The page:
US 3179007 A
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A ril 20, 1965 J. R. BENFORD SLIDE PROJECTOR WITH RADIATION FREE-HEATING OF SLIDES Filed March 9, 1962 INVENTOR. JA MES R. BEN FORD ATTORNEY United States Patent SLIDE PROJECTOR WITH RADIATION PRE-HEATING OF SLIDES James R. Benford, Irondequoit, N.Y., assignor to Bausch & Lomb Incorporated, Rochester, N.Y., a corporation of New York Filed Mar. 9, 1962, Ser. No. 178,624 4 Claims. (Cl. 88-28) The present invention relates generally to photographic film slide projectors and more particularly to such projectors having a slide-containing magazine mounted thereon for storage and sequential projection of a stack of slides.
In photographic film slide projectors, as is well known, the projection lamp generates a large amount of heat. This presents numerous problems in order to properly dissipate the heat so as not to damage the projector or the slides being projected thereby. It has long been known that the heat generated by the projection lamp is sufiicient to cause the slides, after they are moved into projection position, to buckle or pop and thus make it necessary to repeatedly change the focus in order to retain the image in clear condition on the screen.
In order to overcome the annoying re-focus-ing problem presented by the buckling or popping of the slide transparencies while in the film gate or in projection position, it has been proposed to utilize a fan for blowing large quantities of air past the projection lamp so as to dissipate the heat in this fashion. This has not proved to be effective due to the fact that radiation from the lamp, even when filtered to remove all infra-red radiation, is still sufiicient to buckle or pop the film disposed in projection position.
It has also been proposed to direct a quantity or portion of the air heated by the projection lamp onto the slides or a limited number thereof immediately prior to movement of the slides successively into projection position. This pro-buckles the slides so that they are stabilized and do not buckle out of focus during projection. This has proved to be more satisfactory than the attempts to completely dissipate the heat from the film in the projection gate by convection cooling. However, in slide projectors utilizing a magazine wherein a stack of slides is disposed in the magazine with each adjacent slide touching the next, it is substantially impossible to direct a suflicient quantity of heated air onto any of the slides in the stack except for the ones at either end to effect reliable pre-buckling during normal sequential projection.
The present invention comprises a slide projector utilizing means for gathering, converging and directing radiation or radiant flux from the projection lamp onto a number of slides in the slide storage magazine whereby such slides are heated by radiation in order to effect pre-popping or buckling of the slides prior to movement thereof into projection position. Since the slides are reasonably transparent, radiant energy penetrates the stack of slides, in a manner substantially impossible for convection heating, thereby effecting pre-popping of a number of slides at one time. A further feature of the present invention resides in the provision of an air passage for directing a portion of the air which is blown past the projection lamp toward the slide next to be moved into projection position. Thus each slide is pre-heated by the combined effects of convection and radiation and pre-popping or buckling of the slides prior to movement thereof into projection position is substantially assured.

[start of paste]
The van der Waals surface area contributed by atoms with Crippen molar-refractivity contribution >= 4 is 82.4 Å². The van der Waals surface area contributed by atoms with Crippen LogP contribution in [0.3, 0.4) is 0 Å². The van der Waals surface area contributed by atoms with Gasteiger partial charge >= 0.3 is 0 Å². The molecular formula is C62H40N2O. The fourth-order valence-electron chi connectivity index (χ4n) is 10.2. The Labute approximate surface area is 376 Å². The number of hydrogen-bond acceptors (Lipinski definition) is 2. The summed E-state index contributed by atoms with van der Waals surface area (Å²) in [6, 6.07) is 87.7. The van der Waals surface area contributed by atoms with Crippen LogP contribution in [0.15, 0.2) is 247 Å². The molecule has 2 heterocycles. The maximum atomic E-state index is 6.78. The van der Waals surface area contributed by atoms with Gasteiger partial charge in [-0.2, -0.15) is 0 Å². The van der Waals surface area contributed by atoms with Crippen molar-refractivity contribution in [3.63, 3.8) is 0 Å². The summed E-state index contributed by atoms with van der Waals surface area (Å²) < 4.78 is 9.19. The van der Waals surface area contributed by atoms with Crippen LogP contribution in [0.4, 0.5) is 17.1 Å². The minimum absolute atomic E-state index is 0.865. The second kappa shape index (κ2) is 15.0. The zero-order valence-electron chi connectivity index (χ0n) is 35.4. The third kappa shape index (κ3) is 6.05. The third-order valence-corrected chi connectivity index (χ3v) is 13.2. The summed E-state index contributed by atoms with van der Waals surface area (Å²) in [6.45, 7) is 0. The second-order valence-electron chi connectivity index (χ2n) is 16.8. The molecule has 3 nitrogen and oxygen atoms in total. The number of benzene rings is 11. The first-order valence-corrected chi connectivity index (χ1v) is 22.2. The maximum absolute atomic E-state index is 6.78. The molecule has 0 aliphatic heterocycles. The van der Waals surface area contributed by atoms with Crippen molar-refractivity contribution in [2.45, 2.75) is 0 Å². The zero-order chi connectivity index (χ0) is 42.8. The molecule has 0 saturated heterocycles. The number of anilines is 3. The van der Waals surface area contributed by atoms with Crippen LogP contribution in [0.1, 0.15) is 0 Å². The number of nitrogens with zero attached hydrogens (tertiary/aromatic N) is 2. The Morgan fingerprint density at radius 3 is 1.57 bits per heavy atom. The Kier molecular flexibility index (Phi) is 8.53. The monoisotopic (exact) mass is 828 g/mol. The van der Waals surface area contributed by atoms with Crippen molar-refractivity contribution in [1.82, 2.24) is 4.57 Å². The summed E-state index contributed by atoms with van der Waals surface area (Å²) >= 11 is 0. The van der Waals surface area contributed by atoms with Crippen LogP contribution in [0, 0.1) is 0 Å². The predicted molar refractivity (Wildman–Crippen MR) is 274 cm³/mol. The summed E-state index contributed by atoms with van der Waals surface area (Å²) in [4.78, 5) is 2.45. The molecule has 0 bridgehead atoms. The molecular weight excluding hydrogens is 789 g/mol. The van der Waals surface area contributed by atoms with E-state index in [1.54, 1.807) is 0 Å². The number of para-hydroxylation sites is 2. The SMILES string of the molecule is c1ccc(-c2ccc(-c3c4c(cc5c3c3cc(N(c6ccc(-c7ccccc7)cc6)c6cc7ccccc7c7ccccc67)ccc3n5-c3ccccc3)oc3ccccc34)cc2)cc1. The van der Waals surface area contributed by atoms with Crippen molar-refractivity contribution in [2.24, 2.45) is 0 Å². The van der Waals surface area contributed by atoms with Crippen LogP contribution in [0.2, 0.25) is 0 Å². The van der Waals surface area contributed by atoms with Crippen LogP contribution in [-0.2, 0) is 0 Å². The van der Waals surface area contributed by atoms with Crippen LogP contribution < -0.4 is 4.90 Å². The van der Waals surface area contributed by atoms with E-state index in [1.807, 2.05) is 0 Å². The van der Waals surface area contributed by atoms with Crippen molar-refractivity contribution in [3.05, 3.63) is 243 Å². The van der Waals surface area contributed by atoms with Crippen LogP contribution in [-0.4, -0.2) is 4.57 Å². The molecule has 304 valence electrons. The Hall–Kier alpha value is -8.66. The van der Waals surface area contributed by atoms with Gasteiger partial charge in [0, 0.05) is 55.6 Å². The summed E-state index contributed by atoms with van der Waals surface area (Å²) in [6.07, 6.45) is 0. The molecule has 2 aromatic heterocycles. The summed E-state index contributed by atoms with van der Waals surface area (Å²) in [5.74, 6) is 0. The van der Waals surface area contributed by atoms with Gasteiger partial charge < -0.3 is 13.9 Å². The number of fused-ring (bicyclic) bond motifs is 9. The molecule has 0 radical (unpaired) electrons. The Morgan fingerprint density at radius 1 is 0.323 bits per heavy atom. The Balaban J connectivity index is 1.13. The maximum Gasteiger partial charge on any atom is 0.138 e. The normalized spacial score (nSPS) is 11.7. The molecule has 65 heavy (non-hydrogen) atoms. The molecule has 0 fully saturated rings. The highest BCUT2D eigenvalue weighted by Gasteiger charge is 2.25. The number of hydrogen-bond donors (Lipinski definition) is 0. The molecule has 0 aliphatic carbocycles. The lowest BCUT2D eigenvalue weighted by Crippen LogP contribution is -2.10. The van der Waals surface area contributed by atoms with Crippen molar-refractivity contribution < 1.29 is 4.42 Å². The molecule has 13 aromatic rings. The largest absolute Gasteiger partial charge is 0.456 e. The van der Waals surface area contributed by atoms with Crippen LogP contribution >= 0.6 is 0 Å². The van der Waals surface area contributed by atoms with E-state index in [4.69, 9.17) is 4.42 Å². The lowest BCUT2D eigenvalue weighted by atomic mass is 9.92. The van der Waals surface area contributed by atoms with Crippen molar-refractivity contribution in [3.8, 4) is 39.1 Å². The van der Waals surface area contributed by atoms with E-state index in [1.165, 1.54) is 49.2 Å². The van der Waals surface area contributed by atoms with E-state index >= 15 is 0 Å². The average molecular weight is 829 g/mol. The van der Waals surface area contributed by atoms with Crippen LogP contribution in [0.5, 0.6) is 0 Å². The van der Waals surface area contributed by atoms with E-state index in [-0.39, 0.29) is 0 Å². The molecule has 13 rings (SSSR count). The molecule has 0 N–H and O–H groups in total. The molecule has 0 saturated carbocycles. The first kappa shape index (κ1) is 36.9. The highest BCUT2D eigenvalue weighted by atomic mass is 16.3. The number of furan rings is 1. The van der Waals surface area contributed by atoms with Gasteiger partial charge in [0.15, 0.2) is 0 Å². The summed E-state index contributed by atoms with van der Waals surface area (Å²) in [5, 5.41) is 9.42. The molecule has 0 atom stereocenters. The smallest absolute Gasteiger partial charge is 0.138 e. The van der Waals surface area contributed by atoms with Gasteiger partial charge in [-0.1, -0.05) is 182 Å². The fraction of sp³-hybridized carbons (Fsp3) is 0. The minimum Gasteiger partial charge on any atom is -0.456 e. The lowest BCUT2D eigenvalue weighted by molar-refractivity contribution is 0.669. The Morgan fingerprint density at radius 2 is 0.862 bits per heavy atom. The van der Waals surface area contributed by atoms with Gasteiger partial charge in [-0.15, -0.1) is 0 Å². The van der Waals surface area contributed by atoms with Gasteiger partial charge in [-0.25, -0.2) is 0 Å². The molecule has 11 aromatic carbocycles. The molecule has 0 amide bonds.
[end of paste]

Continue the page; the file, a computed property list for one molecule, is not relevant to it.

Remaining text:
With the foregoing general concepts in mind the invention will now be described in detail With reference to the accompanying drawing which illustrates schematically a slide projector constructed in accordance with the provisions of the present invention.
3,179,607 Patented Apr. 20, 1965 With reference now to the drawing, the slide projector depicted therein comprises a base 10 having a slide storage magazine 11 and a slide receiving magazine 12 mounted thereon. An upright member 13 having an opening or aperture 14 therein forming a film gate extends between the magazines 11 and 12. A second member 15 also extends between magazines 11 and 12 such that films or slides 16 may be advanced between members 13 and 15. A pair of spring strips 15a disposed adjacent the top and bottom of the slide 16 holds the slide against member 13.
In optical alignment with the aperture 14 are mounted a projection lamp 17, reflector 17a, a condensing lens assembly 18 and a projection lens assembly 19.
Beneath the base 10 is mounted a motor 20 which drives a fan 21 for supplying a source of air primarily for cooling the projection lamp 17. The fan 21 is mounted within a suitable housing formed with duct-like passages 22, 23 and 24. The passage terminates in an elongate opening 22a and conveys a limited quantity of cooling air to the film gate or aperture 14 in order to cool the slide sufficiently to prevent the film 16 disposed in projection position from overheating. The duct 23 conveys a quantity of cooling air to the condenser lens assembly 18 in order to effect cooling thereof. The ductlike passage 24 directs cooling air past the lamp 17 and most of this air escapes through the top of the projector (not shown). Such duct-like flow of air through projectors is well known.